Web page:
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Spatial Reference Frames for Object Recognition: Tuning for Rotations in Depth

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dc.contributor.author Logothetis, N.K. en_US
dc.contributor.author Pauls, J. en_US
dc.contributor.author Poggio, T. en_US
dc.date.accessioned 2004-10-08T20:36:01Z
dc.date.available 2004-10-08T20:36:01Z
dc.date.issued 1995-03-01 en_US
dc.identifier.other AIM-1533 en_US
dc.identifier.uri http://hdl.handle.net/1721.1/6637
dc.description.abstract The inferior temporal cortex (IT) of monkeys is thought to play an essential role in visual object recognition. Inferotemporal neurons are known to respond to complex visual stimuli, including patterns like faces, hands, or other body parts. What is the role of such neurons in object recognition? The present study examines this question in combined psychophysical and electrophysiological experiments, in which monkeys learned to classify and recognize novel visual 3D objects. A population of neurons in IT were found to respond selectively to such objects that the monkeys had recently learned to recognize. A large majority of these cells discharged maximally for one view of the object, while their response fell off gradually as the object was rotated away from the neuron"s preferred view. Most neurons exhibited orientation-dependent responses also during view-plane rotations. Some neurons were found tuned around two views of the same object, while a very small number of cells responded in a view- invariant manner. For five different objects that were extensively used during the training of the animals, and for which behavioral performance became view-independent, multiple cells were found that were tuned around different views of the same object. No selective responses were ever encountered for views that the animal systematically failed to recognize. The results of our experiments suggest that neurons in this area can develop a complex receptive field organization as a consequence of extensive training in the discrimination and recognition of objects. Simple geometric features did not appear to account for the neurons" selective responses. These findings support the idea that a population of neurons -- each tuned to a different object aspect, and each showing a certain degree of invariance to image transformations -- may, as an assembly, encode complex 3D objects. In such a system, several neurons may be active for any given vantage point, with a single unit acting like a blurred template for a limited neighborhood of a single view. en_US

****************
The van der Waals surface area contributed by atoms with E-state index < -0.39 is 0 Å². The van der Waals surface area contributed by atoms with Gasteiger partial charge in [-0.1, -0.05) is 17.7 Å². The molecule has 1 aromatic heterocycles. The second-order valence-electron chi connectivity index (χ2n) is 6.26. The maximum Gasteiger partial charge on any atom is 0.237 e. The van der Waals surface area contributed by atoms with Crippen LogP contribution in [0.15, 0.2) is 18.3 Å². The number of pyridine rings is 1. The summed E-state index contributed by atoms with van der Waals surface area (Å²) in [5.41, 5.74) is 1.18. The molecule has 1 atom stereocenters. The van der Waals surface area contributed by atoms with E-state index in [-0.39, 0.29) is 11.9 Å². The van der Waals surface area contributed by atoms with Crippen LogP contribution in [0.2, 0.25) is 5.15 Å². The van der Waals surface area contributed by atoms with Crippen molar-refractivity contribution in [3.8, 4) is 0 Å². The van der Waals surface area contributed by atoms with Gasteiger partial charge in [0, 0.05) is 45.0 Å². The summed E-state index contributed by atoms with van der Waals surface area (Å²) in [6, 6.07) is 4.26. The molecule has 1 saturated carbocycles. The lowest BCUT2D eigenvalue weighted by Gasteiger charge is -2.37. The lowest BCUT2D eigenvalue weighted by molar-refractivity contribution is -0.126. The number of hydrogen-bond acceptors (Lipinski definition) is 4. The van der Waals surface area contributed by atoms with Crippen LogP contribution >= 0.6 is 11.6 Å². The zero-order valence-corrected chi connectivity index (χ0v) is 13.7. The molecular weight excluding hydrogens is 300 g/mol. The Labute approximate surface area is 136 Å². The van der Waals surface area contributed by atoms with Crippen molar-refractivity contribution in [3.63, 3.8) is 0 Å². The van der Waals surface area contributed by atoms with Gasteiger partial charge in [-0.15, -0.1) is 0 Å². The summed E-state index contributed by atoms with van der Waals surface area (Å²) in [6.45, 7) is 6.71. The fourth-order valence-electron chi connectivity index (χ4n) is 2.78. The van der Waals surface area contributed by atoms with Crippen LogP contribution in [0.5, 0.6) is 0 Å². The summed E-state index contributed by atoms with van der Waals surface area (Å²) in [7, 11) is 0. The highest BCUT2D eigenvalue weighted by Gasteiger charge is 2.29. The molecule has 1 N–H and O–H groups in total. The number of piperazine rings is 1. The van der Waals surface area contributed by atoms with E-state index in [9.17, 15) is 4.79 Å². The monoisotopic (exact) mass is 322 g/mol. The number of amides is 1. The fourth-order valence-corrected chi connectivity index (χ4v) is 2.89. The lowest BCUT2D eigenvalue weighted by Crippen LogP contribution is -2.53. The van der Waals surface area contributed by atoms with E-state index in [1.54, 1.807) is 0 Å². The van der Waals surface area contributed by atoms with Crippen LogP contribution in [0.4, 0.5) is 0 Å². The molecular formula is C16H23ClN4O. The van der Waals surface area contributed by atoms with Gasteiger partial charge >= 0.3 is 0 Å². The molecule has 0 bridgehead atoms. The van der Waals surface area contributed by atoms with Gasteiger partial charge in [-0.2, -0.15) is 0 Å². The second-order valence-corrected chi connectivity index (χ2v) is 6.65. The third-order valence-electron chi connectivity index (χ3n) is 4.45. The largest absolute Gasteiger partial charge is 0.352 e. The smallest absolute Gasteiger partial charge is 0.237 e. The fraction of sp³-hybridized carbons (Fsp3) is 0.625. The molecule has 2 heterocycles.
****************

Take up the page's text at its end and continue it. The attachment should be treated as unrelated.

dc.format.extent 1535116 bytes
dc.format.extent 1799567 bytes
dc.format.mimetype application/postscript
dc.format.mimetype application/pdf
dc.language.iso en_US
dc.relation.ispartofseries AIM-1533 en_US
dc.title Spatial Reference Frames for Object Recognition: Tuning for Rotations in Depth en_US


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